Following on from the Global Reinsurance contract certainty panel discussion what does the new code of practice mean for the London market? asks Nigel Allen
"Absolute contract certainty is not achievable," said Steve Hulm, a consultant with the Market Reform Programme Office, at a recent Market Reform Forum in London. "There is no such thing as contract certainty. All we can hope to achieve is more clarity." Hulm's words echo those of Nick Prettejohn, CEO of Lloyd's, who informed attendees at the Global Reinsurance contract certainty panel discussion in October that while the perfect contract was unattainable, what the market could strive to achieve was to "have full and complete agreement at inception".
On 10 October, the Market Reform Group, chaired by Nick Prettejohn, issued the Contract Certainty Code of Practice, coupled with a series of guidance notes and a contract certainty checklist to add flesh to the bones of the process which began on 13 December 2004, when John Tiner FSA chief executive announced in New York that the UK regulatory body was throwing down a challenge to the London market to get its contract house in order by the end of 2006. According to the code of practice, contract certainty is "achieved by the complete and final agreement of all terms (including signed lines) between the insured and the insurer before inception." The code goes on to call for fully agreed wording prior to any formal commitment to the contract by the insurer, with appropriate evidence of cover in place within 30 days of inception.
While all parties to the contract, insurer or reinsurer, broker and cedant, bear a collective responsibility for carrying these requirements through, it is not coincidental that seven of the eight principles (see table on page 15) begin with the word broker. "The onus is on the broker to start the process off on firm footing," stressed Hulm, charged as they are under the first principle with providing submissions that are contract certainty compliant in order to obtain firm quotes.
John Hobbs, director of market services at the International Underwriting Association of London, is convinced that in order to effectively fulfil their role in this process the broker must begin discussions with the client at a much earlier stage than they currently do. While acknowledging that new business will throw up its own problems, "for renewal business, let's start the discussions earlier and get ourselves to a point where we are in a good position to have contract certainty by inception." Duncan Boyle, at the time UK CEO of Royal & Sun Alliance, speaking at the panel discussion, was in full agreement that all parties to the contract should be seated around the table as early in the process as possible. "A bit more planning around moving things back a few months to give us a chance to get information and to get to a point where we actually know what we are talking about at the time of inception is what the guidance really needs to be about," he informed attendees.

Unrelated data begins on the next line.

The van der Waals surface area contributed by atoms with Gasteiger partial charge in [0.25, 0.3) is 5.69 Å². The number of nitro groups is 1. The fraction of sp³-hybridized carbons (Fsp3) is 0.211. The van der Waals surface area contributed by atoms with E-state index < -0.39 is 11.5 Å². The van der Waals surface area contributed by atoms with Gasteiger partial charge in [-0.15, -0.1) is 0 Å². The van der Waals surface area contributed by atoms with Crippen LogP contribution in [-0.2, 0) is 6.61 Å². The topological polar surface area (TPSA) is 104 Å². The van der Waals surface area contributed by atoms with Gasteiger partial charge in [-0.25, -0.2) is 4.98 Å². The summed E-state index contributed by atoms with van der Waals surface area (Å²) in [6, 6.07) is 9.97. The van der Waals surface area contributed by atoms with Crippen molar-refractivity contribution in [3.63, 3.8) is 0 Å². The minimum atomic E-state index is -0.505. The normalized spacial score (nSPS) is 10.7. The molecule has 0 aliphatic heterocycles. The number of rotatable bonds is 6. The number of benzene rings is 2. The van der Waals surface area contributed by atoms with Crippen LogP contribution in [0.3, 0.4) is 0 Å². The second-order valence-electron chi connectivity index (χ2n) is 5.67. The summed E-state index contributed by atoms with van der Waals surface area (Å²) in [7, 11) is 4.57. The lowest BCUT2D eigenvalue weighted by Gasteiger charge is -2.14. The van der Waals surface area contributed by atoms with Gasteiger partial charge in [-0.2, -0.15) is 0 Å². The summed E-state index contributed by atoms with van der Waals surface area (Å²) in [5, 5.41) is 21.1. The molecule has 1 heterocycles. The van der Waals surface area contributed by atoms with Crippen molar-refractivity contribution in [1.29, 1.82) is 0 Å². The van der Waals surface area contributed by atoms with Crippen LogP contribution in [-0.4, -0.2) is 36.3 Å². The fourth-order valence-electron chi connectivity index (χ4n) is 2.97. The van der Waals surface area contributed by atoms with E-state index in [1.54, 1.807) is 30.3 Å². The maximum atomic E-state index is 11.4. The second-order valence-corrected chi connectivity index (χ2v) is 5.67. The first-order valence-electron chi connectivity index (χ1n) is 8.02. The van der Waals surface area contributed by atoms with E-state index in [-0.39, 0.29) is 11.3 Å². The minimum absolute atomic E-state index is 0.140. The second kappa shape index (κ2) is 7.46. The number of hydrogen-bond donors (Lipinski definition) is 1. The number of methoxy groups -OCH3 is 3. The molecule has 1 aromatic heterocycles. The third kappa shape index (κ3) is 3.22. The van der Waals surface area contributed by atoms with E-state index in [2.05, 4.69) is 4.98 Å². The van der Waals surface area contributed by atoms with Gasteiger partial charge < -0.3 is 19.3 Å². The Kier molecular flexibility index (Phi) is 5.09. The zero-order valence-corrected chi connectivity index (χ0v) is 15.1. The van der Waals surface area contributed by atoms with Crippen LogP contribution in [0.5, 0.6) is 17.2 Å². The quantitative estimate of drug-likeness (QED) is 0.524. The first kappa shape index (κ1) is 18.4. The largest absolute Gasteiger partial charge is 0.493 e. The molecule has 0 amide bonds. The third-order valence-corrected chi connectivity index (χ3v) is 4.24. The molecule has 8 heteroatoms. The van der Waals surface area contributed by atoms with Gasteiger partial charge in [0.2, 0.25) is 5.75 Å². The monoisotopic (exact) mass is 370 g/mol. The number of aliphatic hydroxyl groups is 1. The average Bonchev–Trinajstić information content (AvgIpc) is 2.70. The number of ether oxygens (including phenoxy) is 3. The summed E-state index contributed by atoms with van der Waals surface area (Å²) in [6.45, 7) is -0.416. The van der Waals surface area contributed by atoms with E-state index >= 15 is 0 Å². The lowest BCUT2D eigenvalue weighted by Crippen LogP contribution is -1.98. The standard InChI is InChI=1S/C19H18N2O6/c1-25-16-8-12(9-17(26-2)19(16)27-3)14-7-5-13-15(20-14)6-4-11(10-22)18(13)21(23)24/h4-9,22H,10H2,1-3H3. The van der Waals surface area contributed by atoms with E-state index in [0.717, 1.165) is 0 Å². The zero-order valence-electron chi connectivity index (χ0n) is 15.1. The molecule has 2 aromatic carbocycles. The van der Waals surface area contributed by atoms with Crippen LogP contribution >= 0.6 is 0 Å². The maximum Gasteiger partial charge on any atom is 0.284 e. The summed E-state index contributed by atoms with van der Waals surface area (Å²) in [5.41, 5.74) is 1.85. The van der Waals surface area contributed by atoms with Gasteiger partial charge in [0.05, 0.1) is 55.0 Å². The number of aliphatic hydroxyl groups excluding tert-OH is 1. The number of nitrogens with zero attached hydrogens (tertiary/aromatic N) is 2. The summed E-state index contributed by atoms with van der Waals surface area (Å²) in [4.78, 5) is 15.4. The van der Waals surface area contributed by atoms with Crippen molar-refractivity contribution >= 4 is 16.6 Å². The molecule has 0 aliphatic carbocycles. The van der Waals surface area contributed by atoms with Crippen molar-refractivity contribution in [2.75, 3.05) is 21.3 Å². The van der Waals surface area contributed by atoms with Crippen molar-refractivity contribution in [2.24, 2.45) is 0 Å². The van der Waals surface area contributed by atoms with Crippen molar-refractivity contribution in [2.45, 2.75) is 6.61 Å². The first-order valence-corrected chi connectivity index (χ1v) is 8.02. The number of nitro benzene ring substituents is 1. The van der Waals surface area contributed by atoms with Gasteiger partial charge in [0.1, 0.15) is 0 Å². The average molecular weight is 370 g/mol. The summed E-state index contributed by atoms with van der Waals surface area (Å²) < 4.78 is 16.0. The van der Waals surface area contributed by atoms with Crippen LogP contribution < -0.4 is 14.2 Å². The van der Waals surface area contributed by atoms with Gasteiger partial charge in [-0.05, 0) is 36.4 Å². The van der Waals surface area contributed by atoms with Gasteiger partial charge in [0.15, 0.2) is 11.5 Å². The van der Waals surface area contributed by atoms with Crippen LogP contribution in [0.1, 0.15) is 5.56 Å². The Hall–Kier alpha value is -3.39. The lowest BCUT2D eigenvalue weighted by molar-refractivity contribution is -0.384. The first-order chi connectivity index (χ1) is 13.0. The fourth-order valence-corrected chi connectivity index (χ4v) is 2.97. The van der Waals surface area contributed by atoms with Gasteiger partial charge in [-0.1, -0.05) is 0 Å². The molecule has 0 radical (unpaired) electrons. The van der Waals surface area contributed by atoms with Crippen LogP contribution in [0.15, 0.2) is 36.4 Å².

"It's about timing and it's about planning," Dane Douetil, CEO of Brit, concurred. "Most of this is about moving the timeline from where we've got it at the moment - which is ultimately that it is in the courts that we get contract certainty whether we like it or not - back to prior to inception and actually educating our clients, our underwriters and our brokers to make certain they plan in advance."
Is the market ready?
Concerns that the London market is failing to adequately appreciate the efforts required to achieve contract certainty by the 2006 deadline are unfounded believes John Hobbs. "Every firm has been asked to nominate its board level sponsor, every firm has been asked to nominate a project manager," he said, "and without exception all of the firms, whether they be IUA, Lloyd's or broking firms, have done that."
To further ensure that the steps necessary to meet the 2006 deadline are being taken, following the release of the Contract Certainty Code of Practice, checklist and guidelines, chairman of the Market Reform Group, Lloyd's CEO Nick Prettejohn, called for a market-wide show of hands by requesting that each firm confirm that they have formally adopted the definition and principles of contract certainty at board level.